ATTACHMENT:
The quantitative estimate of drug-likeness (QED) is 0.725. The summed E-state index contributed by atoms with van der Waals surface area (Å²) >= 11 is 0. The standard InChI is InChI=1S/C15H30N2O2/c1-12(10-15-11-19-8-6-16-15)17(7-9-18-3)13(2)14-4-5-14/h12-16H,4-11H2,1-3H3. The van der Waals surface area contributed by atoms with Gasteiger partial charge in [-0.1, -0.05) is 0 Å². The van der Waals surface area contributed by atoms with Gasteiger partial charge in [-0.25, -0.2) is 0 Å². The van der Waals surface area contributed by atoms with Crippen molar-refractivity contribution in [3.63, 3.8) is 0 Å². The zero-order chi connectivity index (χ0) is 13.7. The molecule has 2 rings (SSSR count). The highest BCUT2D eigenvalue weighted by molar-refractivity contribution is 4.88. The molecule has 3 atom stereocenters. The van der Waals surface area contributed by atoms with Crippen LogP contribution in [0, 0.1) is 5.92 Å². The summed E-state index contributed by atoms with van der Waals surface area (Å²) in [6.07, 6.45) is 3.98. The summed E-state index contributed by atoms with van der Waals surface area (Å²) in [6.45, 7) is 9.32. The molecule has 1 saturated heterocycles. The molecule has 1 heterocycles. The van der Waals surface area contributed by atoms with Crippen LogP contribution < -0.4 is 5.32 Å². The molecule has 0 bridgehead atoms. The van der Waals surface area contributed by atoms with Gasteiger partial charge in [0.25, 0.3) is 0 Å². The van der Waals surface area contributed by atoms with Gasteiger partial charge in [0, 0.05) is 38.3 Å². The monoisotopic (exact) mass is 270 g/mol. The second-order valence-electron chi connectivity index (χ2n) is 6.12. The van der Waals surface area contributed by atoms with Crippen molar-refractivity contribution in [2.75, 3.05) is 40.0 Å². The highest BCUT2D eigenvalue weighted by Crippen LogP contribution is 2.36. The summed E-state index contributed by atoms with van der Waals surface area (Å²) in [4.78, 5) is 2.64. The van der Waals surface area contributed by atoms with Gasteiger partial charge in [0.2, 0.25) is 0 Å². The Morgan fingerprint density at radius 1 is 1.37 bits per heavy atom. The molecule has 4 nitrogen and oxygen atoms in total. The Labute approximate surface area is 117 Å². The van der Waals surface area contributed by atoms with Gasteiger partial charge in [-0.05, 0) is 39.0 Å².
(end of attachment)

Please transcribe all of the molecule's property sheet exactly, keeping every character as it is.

The quantitative estimate of drug-likeness (QED) is 0.725. The summed E-state index contributed by atoms with van der Waals surface area (Å²) >= 11 is 0. The standard InChI is InChI=1S/C15H30N2O2/c1-12(10-15-11-19-8-6-16-15)17(7-9-18-3)13(2)14-4-5-14/h12-16H,4-11H2,1-3H3. The van der Waals surface area contributed by atoms with Gasteiger partial charge in [-0.1, -0.05) is 0 Å². The van der Waals surface area contributed by atoms with Gasteiger partial charge in [-0.25, -0.2) is 0 Å². The van der Waals surface area contributed by atoms with Crippen molar-refractivity contribution in [3.63, 3.8) is 0 Å². The zero-order chi connectivity index (χ0) is 13.7. The molecule has 2 rings (SSSR count). The highest BCUT2D eigenvalue weighted by molar-refractivity contribution is 4.88. The molecule has 3 atom stereocenters. The van der Waals surface area contributed by atoms with Crippen LogP contribution in [0, 0.1) is 5.92 Å². The summed E-state index contributed by atoms with van der Waals surface area (Å²) in [6.07, 6.45) is 3.98. The summed E-state index contributed by atoms with van der Waals surface area (Å²) in [6.45, 7) is 9.32. The molecule has 1 saturated heterocycles. The molecule has 1 heterocycles. The van der Waals surface area contributed by atoms with Crippen LogP contribution < -0.4 is 5.32 Å². The molecule has 0 bridgehead atoms. The van der Waals surface area contributed by atoms with Gasteiger partial charge in [0.25, 0.3) is 0 Å². The van der Waals surface area contributed by atoms with Gasteiger partial charge in [0, 0.05) is 38.3 Å². The monoisotopic (exact) mass is 270 g/mol. The second-order valence-electron chi connectivity index (χ2n) is 6.12. The van der Waals surface area contributed by atoms with Crippen molar-refractivity contribution in [2.75, 3.05) is 40.0 Å². The highest BCUT2D eigenvalue weighted by Crippen LogP contribution is 2.36. The summed E-state index contributed by atoms with van der Waals surface area (Å²) in [4.78, 5) is 2.64. The van der Waals surface area contributed by atoms with Gasteiger partial charge in [0.2, 0.25) is 0 Å². The Morgan fingerprint density at radius 1 is 1.37 bits per heavy atom. The molecule has 4 nitrogen and oxygen atoms in total. The Labute approximate surface area is 117 Å². The van der Waals surface area contributed by atoms with Gasteiger partial charge in [-0.05, 0) is 39.0 Å².